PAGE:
Loyola’s Ralph Arnold Gallery (1131 W. Sheridan Road) is set to kick off its annual Student Art Competition Feb. 1. The show is open and free to all Loyola students and strictly features original works made within the last year. Acceptable pieces include drawings, paintings, photographs, two- and three-dimensional designs, ceramics and sculpture, among others. The top three winners are awarded cash prizes of $250, $200 and $150, respectively.
Betsy Odom, a lecturer of Loyola’s Fine Arts Department, is in charge of running the upcoming exhibit, along with fellow fine arts lecturer Rafael Vera.
Odom said the Student Art Competition has taken place at Loyola for more than 25 years as a result of steady interest expressed by the student body.
“Each year, we reach out to all Loyolans, even those outside of the art department,” Odom said in an email to The PHOENIX. “The competition showcases a variety of creative talents found around campus. We always find that the show is vibrant and energetic with an interesting balance of disciplines. This year the show features nice cross-sections of the student body.”
This year, Odom said the competition received approximately 60 submissions, but they could only accept 25. A professional artist from Chicago acts as a juror every year to help narrow down the submissions, according to Odom.
“Each year the competition is juried by a different art world professional who is familiar with a breadth of approaches to art and design,” Odom said. “This year’s juror, Lisa Boumstein-Smalley, chose work that uses art-making as a way of processing the world around us and our respective places within it.”
Boumstein-Smalley explores similar themes in her own work, which has been featured around the country in cities such as San Francisco, New York City, Philadelphia and Chicago.
“I’m fascinated by natural phenomena, things that occur spontaneously that we can’t fully explain or grasp, these things that ground us in nature or are reminders that we too as humans are connected to the natural world,” Boumstein-Smalley said. “I make drawings typically using ink, graphite or watercolors … on marble, stone, or paper. I feel that drawing is an elemental way of communicating complicated concepts. With this in mind I prefer to use elemental materials — meaning of nature or basic.”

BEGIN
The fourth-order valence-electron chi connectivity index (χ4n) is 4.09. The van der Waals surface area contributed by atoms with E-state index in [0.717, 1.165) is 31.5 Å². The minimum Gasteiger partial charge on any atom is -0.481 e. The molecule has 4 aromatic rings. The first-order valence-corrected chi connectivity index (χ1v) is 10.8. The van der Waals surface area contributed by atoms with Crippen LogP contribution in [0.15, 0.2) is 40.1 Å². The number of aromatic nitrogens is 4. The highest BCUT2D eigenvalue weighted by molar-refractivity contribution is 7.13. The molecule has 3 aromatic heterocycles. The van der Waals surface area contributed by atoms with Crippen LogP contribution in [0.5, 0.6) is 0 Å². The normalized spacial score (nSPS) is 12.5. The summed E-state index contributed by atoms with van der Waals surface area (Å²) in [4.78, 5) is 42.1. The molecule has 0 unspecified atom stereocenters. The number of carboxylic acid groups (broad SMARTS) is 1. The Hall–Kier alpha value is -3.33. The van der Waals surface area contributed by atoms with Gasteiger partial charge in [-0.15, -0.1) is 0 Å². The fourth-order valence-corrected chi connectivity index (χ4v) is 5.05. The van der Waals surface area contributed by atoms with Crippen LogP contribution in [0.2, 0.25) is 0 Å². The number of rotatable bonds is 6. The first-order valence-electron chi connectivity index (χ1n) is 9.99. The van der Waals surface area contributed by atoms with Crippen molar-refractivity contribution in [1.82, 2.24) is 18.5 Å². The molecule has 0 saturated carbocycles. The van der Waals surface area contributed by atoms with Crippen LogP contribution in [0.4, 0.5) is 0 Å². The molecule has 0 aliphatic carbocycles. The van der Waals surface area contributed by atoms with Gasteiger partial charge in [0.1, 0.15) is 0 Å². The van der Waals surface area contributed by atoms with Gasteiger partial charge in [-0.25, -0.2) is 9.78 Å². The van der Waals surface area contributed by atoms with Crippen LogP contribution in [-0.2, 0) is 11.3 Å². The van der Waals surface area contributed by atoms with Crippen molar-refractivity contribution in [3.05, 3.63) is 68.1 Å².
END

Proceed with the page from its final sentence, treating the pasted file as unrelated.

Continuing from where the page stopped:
Boumstein-Smalley became involved with the Student Art Competition through Vera, whom she went to graduate school with. Vera said her resume speaks for itself.
“She is a visual artist who works in the marketing world, marrying both visual arts and design,” Vera said. “Therefore, she is an expert in everything we teach in [Loyola’s] Fine Arts Department.”
When it comes to criteria for judging students’ pieces, Boumstein-Smalley said she evaluated each one individually based on the merit of its work.
“I think the main thing we are all looking to achieve as artists to develop our own voices and vocabulary as makers,” Boumstein-Smalley said. “I certainly don’t think or anticipate that students would be this evolved, rather what I am looking for is rigor and visual exploration to communicate content.”
Kavya Tiwari, a senior studio art major at Loyola, is participating in the competition. Her drawing, “Detail, Deposition,” is a unique spin on a self-portrait, and she sees the competition as a good way to meet student artists at Loyola.
“It’s really laid-back and very casual, so it’s not intimidating at all,” Tiwari said. “The whole art department comes together to look at some [artwork], and it’s very social.”
With an array of work showing elements of self-discovery and generating creative connections for the viewer to interpret, Odom believes, Loyola’s 2018 Student Art Competition should be on every student’s radar.
“Students will be surprised by the technical and conceptual quality of the work being made at Loyola,” Odom said. “This year’s competition shows work that inspires, work that provokes and work that celebrates visual culture.”
The opening reception for the competition will take place from 5-7 p.m. Feb. 1 and will include refreshments for guests. Students can visit the Ralph Arnold Gallery until Feb. 16 to see their fellow students’ artwork.